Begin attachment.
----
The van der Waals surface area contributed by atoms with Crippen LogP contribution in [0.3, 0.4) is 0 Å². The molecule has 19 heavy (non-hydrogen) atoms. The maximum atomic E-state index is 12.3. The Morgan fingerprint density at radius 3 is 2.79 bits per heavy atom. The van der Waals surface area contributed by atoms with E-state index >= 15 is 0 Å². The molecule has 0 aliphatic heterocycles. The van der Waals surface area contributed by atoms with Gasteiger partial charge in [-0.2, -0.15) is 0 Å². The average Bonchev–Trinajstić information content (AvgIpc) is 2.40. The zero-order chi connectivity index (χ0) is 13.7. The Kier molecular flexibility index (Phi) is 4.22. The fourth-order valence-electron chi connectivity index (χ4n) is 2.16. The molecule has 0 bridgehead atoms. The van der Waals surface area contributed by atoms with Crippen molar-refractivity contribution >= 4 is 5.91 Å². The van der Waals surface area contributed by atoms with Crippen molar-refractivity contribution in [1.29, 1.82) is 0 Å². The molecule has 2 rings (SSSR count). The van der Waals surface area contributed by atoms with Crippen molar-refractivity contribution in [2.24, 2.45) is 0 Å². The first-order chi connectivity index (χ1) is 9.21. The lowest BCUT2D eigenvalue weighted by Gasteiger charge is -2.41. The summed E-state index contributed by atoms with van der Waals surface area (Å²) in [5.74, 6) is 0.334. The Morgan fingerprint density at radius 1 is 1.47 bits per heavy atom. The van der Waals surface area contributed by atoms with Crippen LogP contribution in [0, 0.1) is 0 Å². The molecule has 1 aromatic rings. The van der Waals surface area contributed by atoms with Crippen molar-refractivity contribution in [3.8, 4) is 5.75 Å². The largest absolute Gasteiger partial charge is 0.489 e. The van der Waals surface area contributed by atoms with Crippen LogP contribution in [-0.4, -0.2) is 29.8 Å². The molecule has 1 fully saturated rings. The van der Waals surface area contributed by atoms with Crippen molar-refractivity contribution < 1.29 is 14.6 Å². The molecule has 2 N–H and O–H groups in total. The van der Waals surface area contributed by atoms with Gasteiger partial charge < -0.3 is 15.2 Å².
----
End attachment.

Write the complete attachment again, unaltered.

The van der Waals surface area contributed by atoms with Crippen LogP contribution in [0.3, 0.4) is 0 Å². The molecule has 19 heavy (non-hydrogen) atoms. The maximum atomic E-state index is 12.3. The Morgan fingerprint density at radius 3 is 2.79 bits per heavy atom. The van der Waals surface area contributed by atoms with E-state index >= 15 is 0 Å². The molecule has 0 aliphatic heterocycles. The van der Waals surface area contributed by atoms with Gasteiger partial charge in [-0.2, -0.15) is 0 Å². The average Bonchev–Trinajstić information content (AvgIpc) is 2.40. The zero-order chi connectivity index (χ0) is 13.7. The Kier molecular flexibility index (Phi) is 4.22. The fourth-order valence-electron chi connectivity index (χ4n) is 2.16. The molecule has 0 bridgehead atoms. The van der Waals surface area contributed by atoms with Crippen molar-refractivity contribution >= 4 is 5.91 Å². The van der Waals surface area contributed by atoms with Crippen molar-refractivity contribution in [1.29, 1.82) is 0 Å². The molecule has 2 rings (SSSR count). The van der Waals surface area contributed by atoms with Crippen molar-refractivity contribution in [2.24, 2.45) is 0 Å². The first-order chi connectivity index (χ1) is 9.21. The lowest BCUT2D eigenvalue weighted by Gasteiger charge is -2.41. The summed E-state index contributed by atoms with van der Waals surface area (Å²) in [5.74, 6) is 0.334. The Morgan fingerprint density at radius 1 is 1.47 bits per heavy atom. The van der Waals surface area contributed by atoms with Crippen LogP contribution in [0, 0.1) is 0 Å². The molecule has 1 aromatic rings. The van der Waals surface area contributed by atoms with Crippen molar-refractivity contribution in [3.8, 4) is 5.75 Å². The largest absolute Gasteiger partial charge is 0.489 e. The van der Waals surface area contributed by atoms with Crippen LogP contribution in [-0.4, -0.2) is 29.8 Å². The molecule has 1 fully saturated rings. The van der Waals surface area contributed by atoms with Crippen molar-refractivity contribution < 1.29 is 14.6 Å². The molecule has 2 N–H and O–H groups in total. The van der Waals surface area contributed by atoms with Gasteiger partial charge < -0.3 is 15.2 Å².